While flying back to Nepal these days, it is indeed deeply satisfying and reassuring to see that His Majesty's Govt has taken full cognisance of the changed law and order situation in our country, and has put into force its new Public Security Regulation 2058 and banned the taking of video or still photographs "at Tribhuvan International Airport and above Nepal". A notice to this effect was mandatorily read to passengers just after the flight attendants collected our headsets, even though the movie Shrek had not yet finished. So mean.
The announcement also carried the stern warning that there are stiff penalties for those who openly flout the rule: perpetrators will be required to wolf down another compulsory helping of tapioca pudding for dessert, or be defenestrated from an altitude of 15,000 feet above Simra, whichever comes first.
With draconian new laws like these, we are showing arriving tourists that we are dead serious about their safety and security and want to ensure that they do not indulge in hazardous activities like taking photographs of Mt Everest without a special permit and shooting license from the Defensive Ministry. After all, one man's tourist may be another man's terrorist. Who knows what nefarious deeds can be committed with snapshots of the world's highest mountain if the pictures fall into the hands of the wrong terrorist. Why, someone might kidnap Mt Everest for ransom. Or imagine if unscrupulous anti-national elements took spy photographs of the tarai and then used the imagery to surreptitiously move our southern border pillars so that large swathes of northern Bihar actually become a part of Nepal.
On landing, I was happy to note that the Department of Immitation has also tightened entry procedures into Nepal so that only the stout-hearted will henceforth want to come in. Terrorists without visas have to wait in three lines each lasting 30 minutes on average: one to change money, the next to apply for a visa, and third to clear immigration. They have to fill out many forms with deeply private questions like:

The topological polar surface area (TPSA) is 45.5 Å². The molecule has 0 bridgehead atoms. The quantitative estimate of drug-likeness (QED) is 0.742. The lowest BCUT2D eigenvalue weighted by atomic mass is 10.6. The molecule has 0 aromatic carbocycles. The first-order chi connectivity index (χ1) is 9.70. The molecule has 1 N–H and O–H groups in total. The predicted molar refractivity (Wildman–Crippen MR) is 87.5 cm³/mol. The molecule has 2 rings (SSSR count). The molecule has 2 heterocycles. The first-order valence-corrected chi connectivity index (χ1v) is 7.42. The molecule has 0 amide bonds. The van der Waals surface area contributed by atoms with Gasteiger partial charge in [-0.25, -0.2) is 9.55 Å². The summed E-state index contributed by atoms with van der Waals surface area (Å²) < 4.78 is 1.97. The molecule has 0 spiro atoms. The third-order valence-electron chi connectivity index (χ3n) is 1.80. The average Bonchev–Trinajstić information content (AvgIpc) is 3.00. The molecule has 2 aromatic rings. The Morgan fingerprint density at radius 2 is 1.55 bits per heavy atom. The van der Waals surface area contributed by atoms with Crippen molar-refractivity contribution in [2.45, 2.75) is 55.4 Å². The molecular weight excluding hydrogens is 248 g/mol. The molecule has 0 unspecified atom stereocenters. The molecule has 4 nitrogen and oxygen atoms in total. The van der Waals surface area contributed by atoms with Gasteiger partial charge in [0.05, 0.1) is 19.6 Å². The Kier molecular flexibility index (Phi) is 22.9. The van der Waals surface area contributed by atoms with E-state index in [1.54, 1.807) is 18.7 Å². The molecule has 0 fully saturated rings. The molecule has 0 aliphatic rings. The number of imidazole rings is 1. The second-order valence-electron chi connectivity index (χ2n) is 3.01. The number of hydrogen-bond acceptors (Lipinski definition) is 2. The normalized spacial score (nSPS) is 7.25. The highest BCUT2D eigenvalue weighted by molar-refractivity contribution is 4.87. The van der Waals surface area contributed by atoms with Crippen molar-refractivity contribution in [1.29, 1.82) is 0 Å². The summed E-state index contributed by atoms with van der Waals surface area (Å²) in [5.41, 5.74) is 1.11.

Date of Birth:
Date of Expiry:
What this means is that most tourists who want to destabilise Nepal and push it into a state of anarchy will be frustrated enough to give up after the first queue, and head back home in the same plane that brought them here.
Downstairs, the Department of Strange Customs is also doing its bit to make Nepal a safer place. Its new Customs Declaration Form now has a list of contraband items that His Majesty's Govt regards as being a threat to national security, and will not allow into the country. For instance, you are not allowed any longer to bring in more than one each of the following items: a tricycle, a perambulator, a binocular, used linen, and a Molotov cocktail. Walking through the green channel with more than one of each of these items will result in the immediate confiscation of the tricycles in question which will be destroyed later in a controlled and safe explosion. Perambulator smugglers will then be forced to eat another helping of tapioca pudding.